“The fabulous facilities of Atlantis should make it an attractive incentive destination as well as an impressive meeting venue. However, some of our clients have expressed concern that their event will be ‘lost’ within such a large-scale hotel – or that bigger groups will enjoy priority. Again, we must wait to see how the management delivers before being able to allay that fear. I hope that in the near future, once the hotel is operational, we will be able to confirm business at Atlantis, The Palm.”

 

Pricing strategy

It is no secret that Dubai is ranked as one of the most expensive destinations in the region. Given visitor demand, hotels have often been able to dictate high prices, sometimes as much as 20 percent higher than current rates for an event 12-months out.

 

With the dropping value of the dollar, hotel accommodation accounts for the majority of a planner’s budget, leaving little else for other luxuries, thus prompting them to look at other destinations offering better value for money.

 

“What the industry has seen and what they are telling us is that the prices for group rooms is so high that it is no longer viable to come to Dubai. With 1,500 rooms and a business model which is trying to build off a group base, we are definitely going very aggressively into the groups market. We have redefined how we look at pricing our product in the groups market,” says Armitage.

 

Bardin says, “Groups don’t have a budget to come to Dubai. Of those that do have a budget, the problem is not a case of rates, but of availability."

 

“Atlantis, The Palm have got to position themselves. One thing that will work in their favour is the novelty. But the fact that The Palm Jumeirah (where Atlantis is located) is not completed may play against them. But there’s the whole magic of the hotel – its uniqueness and opulence – and some people just love that kind of thing,” he adds.

 

Badawi on the other hand thinks the new kid on the block can call the shots. “Atlantis, The Palm is a different product. I disagree that it will need to offer lower rates. It’s about the opportunity. Earlier, for large groups, we had to look at multiple properties, and now Atlantis has the USP of being a one-stop shop and should capitalise on that. Earlier, the beach properties were highly overpriced because of the imbalance in demand and supply. If anything, Atlantis will even out this equation.”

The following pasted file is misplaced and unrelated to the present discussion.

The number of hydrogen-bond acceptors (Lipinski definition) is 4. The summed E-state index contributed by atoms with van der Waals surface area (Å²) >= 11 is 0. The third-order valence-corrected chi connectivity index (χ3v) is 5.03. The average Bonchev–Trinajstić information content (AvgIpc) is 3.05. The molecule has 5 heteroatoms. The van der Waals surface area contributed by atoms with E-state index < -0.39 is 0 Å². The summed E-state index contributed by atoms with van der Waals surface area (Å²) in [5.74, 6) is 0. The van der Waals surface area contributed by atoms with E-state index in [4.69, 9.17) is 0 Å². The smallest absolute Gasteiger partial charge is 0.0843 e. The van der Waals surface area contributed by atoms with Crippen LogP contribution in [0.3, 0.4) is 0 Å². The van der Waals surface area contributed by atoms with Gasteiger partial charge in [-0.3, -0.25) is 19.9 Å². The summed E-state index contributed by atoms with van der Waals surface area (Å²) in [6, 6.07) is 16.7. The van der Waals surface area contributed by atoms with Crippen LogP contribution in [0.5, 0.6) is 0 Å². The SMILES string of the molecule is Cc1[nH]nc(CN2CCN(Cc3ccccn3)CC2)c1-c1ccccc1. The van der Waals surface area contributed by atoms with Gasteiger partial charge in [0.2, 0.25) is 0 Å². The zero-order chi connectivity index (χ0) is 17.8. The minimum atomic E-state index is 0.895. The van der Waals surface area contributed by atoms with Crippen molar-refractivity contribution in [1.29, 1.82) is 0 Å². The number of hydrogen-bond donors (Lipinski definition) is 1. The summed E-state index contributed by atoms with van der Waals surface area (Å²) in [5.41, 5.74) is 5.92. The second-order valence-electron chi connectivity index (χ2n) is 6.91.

"Having a new product like Atlantis, The Palm in the destination adds a new dimension, and that’s what the meetings industry is expectant of and what the property is seeing as translating into confirmed bookings."

 

“In terms of signed contracts, we have 40,000 room nights booked. This is particularly significant when you put it into context as we are not even open. For the meetings business to commit to confirming an annual global partners meeting in a hotel that has not even opened, is a huge buy-in for Atlantis, The Palm,” says Armitage."

 

The incentive experience

With the resort set to welcome its first guests on September 24th, Atlantis, The Palm is scheduled to host its premiere event in the first week of October, leaving no opportunity for a soft opening.

 

Armitage says, “The way we are positioning the resort to the meeting planners usually depends on the requirements of the group. One of the first groups that we are hosting is from the UK, which includes partners and families. So there can be a kids’ programme and a spouse’s programme, while it's business as usual for the delegates. The post-meeting celebrations and gala dinners can be special affairs at any one of our exotic locales.”

 

Responding to the entertainment element that is intrinsic to any incentive trip, Armitage says, “If you look at the DNA of Atlantis and the history of the group, whether in the Bahamas or in South Africa, it’s all about entertainment and its one of the added values that the brand brings to the destination. When Sol Kerzner opened the Lost City in South Africa, Frank Sinatra was the headline act for the grand opening. In the Bahamas, it was Michael Jackson.”

 

Armitage chose not to divulge the headline act for Dubai, though local media have been carrying reports of Australian superstar Kylie Minogue performing on the opening night.